Halogens – Oxidizing disinfectants
Chlorine (bleach, hypochlorite)

Mode of action:

They are oxidizing agents and therefore denature proteins and caused microorganisms death.

Advantage:

  • Chlorine is the most widely used disinfectant in Canada (and the US).
  • Inexpensive disinfectant.
  • They are active against most of the pathogens such as viruses, bacteria, molds, and algae, but not bacterial spores.

Disadvantage:

  • They are rapidly inactivated in the presence of organic matters.
  • Strong oxidizing agent.
  • Disinfection efficiency is temperature depended (at close to 0°C disinfection efficiency is very poor)
  • They are corrosive also to stainless steel surfaces.
  • Frequent refreshing is required.

 

 

The concentration of disinfectant required
to eliminate micro-organisms

Sensitivity

Disinfectant
product %

Non-enveloped
 viruses

Enveloped
viruses

Bacteria

Fungi

Coccidial
oocysts

Organic
matter

Temp
< 5
°

Glutaraldehyde
+ Formaldehyde

1

1

1

1

-

x

xxx

Glutaraldehyde
+ quaternary ammonium salts

0.5 - 1

1 - 3

2 - 4

2 - 6

-

xx

xxx

Chlorocresols (phenol)

4

2

0.5

2

3 - 4

x

xx

Oxidizing disinfectant

0.2 - 1

0.5 - 3

1 - 2

0.5 - 5

-

xxx

 

Quaternary Ammonium Salts

Not effective

1

1

0.1 - 0.5

-

xx

x

Source: comparative data taken from German Veterinary Industry website (www.dvg.de)

 

What concentration of disinfectant should be used?

Always use the concentration recommended by the approval body in the country of manufacture (if in the EU), or use the officially approved rate in the country of use.

A few hints:

  • If using a disinfectant that is sensitive to organic matter, double the normal concentration when using it in disinfection foot mats.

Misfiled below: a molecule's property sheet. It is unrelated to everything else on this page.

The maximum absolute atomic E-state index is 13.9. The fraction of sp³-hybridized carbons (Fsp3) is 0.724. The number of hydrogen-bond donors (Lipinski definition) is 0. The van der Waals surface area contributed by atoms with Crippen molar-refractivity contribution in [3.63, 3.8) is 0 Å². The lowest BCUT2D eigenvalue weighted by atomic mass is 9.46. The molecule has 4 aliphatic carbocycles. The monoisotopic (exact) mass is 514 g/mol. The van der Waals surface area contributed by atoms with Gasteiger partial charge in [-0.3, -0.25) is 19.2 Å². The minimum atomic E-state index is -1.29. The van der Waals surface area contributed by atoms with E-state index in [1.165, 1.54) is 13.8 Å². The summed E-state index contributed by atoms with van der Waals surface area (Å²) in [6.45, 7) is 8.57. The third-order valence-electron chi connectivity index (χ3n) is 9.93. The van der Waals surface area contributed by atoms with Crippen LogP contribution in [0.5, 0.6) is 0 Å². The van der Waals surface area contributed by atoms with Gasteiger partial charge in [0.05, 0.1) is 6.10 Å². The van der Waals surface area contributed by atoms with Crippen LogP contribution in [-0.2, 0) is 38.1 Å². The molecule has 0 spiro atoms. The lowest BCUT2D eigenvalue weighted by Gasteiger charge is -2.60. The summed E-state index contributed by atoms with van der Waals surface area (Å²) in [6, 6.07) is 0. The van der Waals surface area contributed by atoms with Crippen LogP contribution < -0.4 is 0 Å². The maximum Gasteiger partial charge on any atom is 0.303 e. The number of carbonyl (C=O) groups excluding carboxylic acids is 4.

• Change the disinfectant in the foot mat regularly, especially if it is sensitive to organic matter.
  • If the temperature falls below 4°C on a regular basis and a glutaraldehyde based product is being used, increase the concentration, or change to a product group which is insensitive to low temperatures.

When should disinfectant be renewed in a foot mat?

The simple answer is ‘nobody knows!’
It depends upon:

  • the traffic,
  • The amount of organic matter which has ended up in the foot mat,
  • The type of disinfectant used,
  • If outdoor – could be diluted by rain, or affected by sunlight.
  • Even the water quality used to fill the foot mat may affect the efficacy of the disinfectant. 

Some manufacturers offer a pH indicator to enable users to see if the disinfectant is still useable. At best this will only tell the user the pH of the foot mat, and nothing else (not real effectiveness). 

There would also have to be tested using different water qualities and alkalinities. The only reliable way to maintain effective Biosecurity using a foot mat is to ensure that the correct concentration of disinfectant is used in the foot mat and that it is changed regularly.

The table below could be considered as a general guide.

 

General Replenishment
 to disinfectant /week

Disinfectant

Light soiling

Heavy soiling

Glutaraldehyde
+ Formaldehyde

1

2

Glutaraldehyde
+ quaternary ammonium salts

2

3

Chlorocresols (phenol)

1

2

Oxidizing disinfectant

2 - 4

3 - 7

Quaternary Ammonium Salts

2

3